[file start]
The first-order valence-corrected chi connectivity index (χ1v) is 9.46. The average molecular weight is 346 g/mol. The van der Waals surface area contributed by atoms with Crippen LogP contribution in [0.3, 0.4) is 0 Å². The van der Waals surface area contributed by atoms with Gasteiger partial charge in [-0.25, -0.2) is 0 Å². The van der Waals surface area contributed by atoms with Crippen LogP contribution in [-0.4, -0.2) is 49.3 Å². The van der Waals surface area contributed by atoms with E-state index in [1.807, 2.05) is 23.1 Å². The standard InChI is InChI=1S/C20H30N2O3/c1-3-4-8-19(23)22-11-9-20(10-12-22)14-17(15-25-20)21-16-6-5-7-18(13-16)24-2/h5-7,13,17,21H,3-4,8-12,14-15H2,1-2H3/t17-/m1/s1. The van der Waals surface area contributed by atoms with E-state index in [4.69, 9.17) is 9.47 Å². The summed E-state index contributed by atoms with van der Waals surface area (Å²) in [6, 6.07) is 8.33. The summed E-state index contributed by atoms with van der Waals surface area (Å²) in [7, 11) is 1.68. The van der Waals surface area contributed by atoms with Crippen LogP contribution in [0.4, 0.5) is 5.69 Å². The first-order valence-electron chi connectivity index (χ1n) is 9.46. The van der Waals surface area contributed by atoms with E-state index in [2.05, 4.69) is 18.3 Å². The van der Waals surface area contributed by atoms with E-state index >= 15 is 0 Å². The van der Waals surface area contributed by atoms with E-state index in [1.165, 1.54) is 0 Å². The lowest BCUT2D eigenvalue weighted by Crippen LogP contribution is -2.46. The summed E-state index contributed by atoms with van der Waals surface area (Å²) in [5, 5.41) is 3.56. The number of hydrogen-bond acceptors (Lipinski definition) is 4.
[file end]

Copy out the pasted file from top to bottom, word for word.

The first-order valence-corrected chi connectivity index (χ1v) is 9.46. The average molecular weight is 346 g/mol. The van der Waals surface area contributed by atoms with Crippen LogP contribution in [0.3, 0.4) is 0 Å². The van der Waals surface area contributed by atoms with Gasteiger partial charge in [-0.25, -0.2) is 0 Å². The van der Waals surface area contributed by atoms with Crippen LogP contribution in [-0.4, -0.2) is 49.3 Å². The van der Waals surface area contributed by atoms with E-state index in [1.807, 2.05) is 23.1 Å². The standard InChI is InChI=1S/C20H30N2O3/c1-3-4-8-19(23)22-11-9-20(10-12-22)14-17(15-25-20)21-16-6-5-7-18(13-16)24-2/h5-7,13,17,21H,3-4,8-12,14-15H2,1-2H3/t17-/m1/s1. The van der Waals surface area contributed by atoms with E-state index in [4.69, 9.17) is 9.47 Å². The summed E-state index contributed by atoms with van der Waals surface area (Å²) in [6, 6.07) is 8.33. The summed E-state index contributed by atoms with van der Waals surface area (Å²) in [7, 11) is 1.68. The van der Waals surface area contributed by atoms with Crippen LogP contribution in [0.4, 0.5) is 5.69 Å². The first-order valence-electron chi connectivity index (χ1n) is 9.46. The van der Waals surface area contributed by atoms with E-state index in [2.05, 4.69) is 18.3 Å². The van der Waals surface area contributed by atoms with E-state index >= 15 is 0 Å². The van der Waals surface area contributed by atoms with E-state index in [1.165, 1.54) is 0 Å². The lowest BCUT2D eigenvalue weighted by Crippen LogP contribution is -2.46. The summed E-state index contributed by atoms with van der Waals surface area (Å²) in [5, 5.41) is 3.56. The number of hydrogen-bond acceptors (Lipinski definition) is 4.